When Frank Lampard sealed a romantic return to Chelsea in July 2019, not only was football’s worst kept secret at the time finally confirmed, but Stamford Bridge readied itself for an ambitious and somewhat foreign long-term strategy designed to bring a newfound stability to the club.
Stability almost served as an antonym for the name Roman Abramovich before the Russian handed Lampard the keys to his sporting palace. In 16 years as Blues owner he had been through 11 managers, sacking seven of them, and in Jose Mourinho’s case even handing one his P45 on two separate occasions.
Yet, Lampard’s appointment was intended to mark a new chapter of the Abramovich story at Chelsea, one unheard of and almost belittled since he first rocked up on the Fulham Road as Ken Bates’ wealthy successor.
Frank Lampard is under serious pressure at Chelsea amid a run of four defeats in six matches
(Image: Pool via REUTERS)
With just one satisfying year in charge of second-tier Derby County under his belt, which included a narrow 2-1 defeat by Aston Villa in the Championship playoff final, it goes without saying that Lampard was not hired on the back of an illustrious managerial CV or track record for sweeping up the game’s top prizes.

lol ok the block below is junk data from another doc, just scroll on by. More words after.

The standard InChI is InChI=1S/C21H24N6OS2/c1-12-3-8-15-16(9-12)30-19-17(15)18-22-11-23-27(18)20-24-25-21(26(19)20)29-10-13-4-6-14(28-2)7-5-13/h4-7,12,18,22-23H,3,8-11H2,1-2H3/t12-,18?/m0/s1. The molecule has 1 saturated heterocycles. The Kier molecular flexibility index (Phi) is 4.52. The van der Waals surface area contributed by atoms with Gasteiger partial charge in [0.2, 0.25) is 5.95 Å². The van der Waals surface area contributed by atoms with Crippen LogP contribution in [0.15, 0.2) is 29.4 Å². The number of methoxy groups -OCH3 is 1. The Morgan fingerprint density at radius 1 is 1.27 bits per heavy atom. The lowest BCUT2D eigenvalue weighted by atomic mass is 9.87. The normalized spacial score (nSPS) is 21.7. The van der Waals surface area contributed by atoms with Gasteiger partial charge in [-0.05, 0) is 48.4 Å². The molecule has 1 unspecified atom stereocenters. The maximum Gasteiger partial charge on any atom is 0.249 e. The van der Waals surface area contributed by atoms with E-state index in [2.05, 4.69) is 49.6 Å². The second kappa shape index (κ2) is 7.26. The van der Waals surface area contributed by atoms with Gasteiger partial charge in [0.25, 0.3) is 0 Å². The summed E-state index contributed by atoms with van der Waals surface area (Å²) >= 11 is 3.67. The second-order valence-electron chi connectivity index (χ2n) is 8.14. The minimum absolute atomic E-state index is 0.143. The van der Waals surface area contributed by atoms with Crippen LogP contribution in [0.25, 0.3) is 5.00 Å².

Chelsea have been there, done that, got the t-shirt when it comes to courting the crème de la crème of coaches. Mourinho arrived for his first stint at the club as a reigning European champion. Luiz Felipe Scolari was a World Cup winning manager when he took on what has since become a poisoned chalice. Carlo Ancelotti a two-time Champions League victor.
But the club knew what they were signing up for by hiring a 41-year-old rookie
None of them survived longer than Mourinho’s 21-month spell (he would later return for an even shorter two-and-a-half year reign in 2013). Scolari lasted a mere seven months. Ancelotti was…